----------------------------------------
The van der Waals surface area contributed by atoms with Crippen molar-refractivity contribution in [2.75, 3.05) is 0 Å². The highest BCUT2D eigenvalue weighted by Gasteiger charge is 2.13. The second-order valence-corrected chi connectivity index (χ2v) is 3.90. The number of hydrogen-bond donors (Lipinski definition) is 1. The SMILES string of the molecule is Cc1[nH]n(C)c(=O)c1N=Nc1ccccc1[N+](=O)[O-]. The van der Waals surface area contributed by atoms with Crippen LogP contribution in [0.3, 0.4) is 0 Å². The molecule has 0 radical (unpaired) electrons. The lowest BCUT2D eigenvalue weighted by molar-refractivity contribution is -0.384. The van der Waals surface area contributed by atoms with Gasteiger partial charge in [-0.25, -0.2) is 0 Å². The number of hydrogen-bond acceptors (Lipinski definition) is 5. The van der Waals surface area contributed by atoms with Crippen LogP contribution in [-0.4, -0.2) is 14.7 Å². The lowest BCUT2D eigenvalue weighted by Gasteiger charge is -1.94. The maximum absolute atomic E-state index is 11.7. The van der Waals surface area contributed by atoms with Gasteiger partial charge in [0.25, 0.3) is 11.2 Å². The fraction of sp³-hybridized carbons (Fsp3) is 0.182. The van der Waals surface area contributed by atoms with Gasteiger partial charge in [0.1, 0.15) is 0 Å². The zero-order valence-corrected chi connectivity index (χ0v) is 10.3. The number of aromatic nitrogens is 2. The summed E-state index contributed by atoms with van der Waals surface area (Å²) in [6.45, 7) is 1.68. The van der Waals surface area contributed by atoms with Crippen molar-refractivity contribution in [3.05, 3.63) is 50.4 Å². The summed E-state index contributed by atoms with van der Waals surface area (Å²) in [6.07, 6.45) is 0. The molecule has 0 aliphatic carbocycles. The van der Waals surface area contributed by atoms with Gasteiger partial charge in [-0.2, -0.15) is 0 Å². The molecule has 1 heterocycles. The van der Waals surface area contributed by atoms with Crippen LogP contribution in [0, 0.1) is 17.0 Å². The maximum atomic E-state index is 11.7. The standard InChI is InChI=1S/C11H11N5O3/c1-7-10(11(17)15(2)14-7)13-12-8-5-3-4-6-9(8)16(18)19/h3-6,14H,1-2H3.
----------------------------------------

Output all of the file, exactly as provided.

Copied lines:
The van der Waals surface area contributed by atoms with Crippen molar-refractivity contribution in [2.75, 3.05) is 0 Å². The highest BCUT2D eigenvalue weighted by Gasteiger charge is 2.13. The second-order valence-corrected chi connectivity index (χ2v) is 3.90. The number of hydrogen-bond donors (Lipinski definition) is 1. The SMILES string of the molecule is Cc1[nH]n(C)c(=O)c1N=Nc1ccccc1[N+](=O)[O-]. The van der Waals surface area contributed by atoms with Crippen LogP contribution in [0.3, 0.4) is 0 Å². The molecule has 0 radical (unpaired) electrons. The lowest BCUT2D eigenvalue weighted by molar-refractivity contribution is -0.384. The van der Waals surface area contributed by atoms with Gasteiger partial charge in [-0.25, -0.2) is 0 Å². The number of hydrogen-bond acceptors (Lipinski definition) is 5. The van der Waals surface area contributed by atoms with Crippen LogP contribution in [-0.4, -0.2) is 14.7 Å². The lowest BCUT2D eigenvalue weighted by Gasteiger charge is -1.94. The maximum absolute atomic E-state index is 11.7. The van der Waals surface area contributed by atoms with Gasteiger partial charge in [0.25, 0.3) is 11.2 Å². The fraction of sp³-hybridized carbons (Fsp3) is 0.182. The van der Waals surface area contributed by atoms with Gasteiger partial charge in [0.1, 0.15) is 0 Å². The zero-order valence-corrected chi connectivity index (χ0v) is 10.3. The number of aromatic nitrogens is 2. The summed E-state index contributed by atoms with van der Waals surface area (Å²) in [6.45, 7) is 1.68. The van der Waals surface area contributed by atoms with Crippen molar-refractivity contribution in [3.05, 3.63) is 50.4 Å². The summed E-state index contributed by atoms with van der Waals surface area (Å²) in [6.07, 6.45) is 0. The molecule has 0 aliphatic carbocycles. The van der Waals surface area contributed by atoms with Gasteiger partial charge in [-0.2, -0.15) is 0 Å². The molecule has 1 heterocycles. The van der Waals surface area contributed by atoms with Crippen LogP contribution in [0, 0.1) is 17.0 Å². The maximum atomic E-state index is 11.7. The standard InChI is InChI=1S/C11H11N5O3/c1-7-10(11(17)15(2)14-7)13-12-8-5-3-4-6-9(8)16(18)19/h3-6,14H,1-2H3.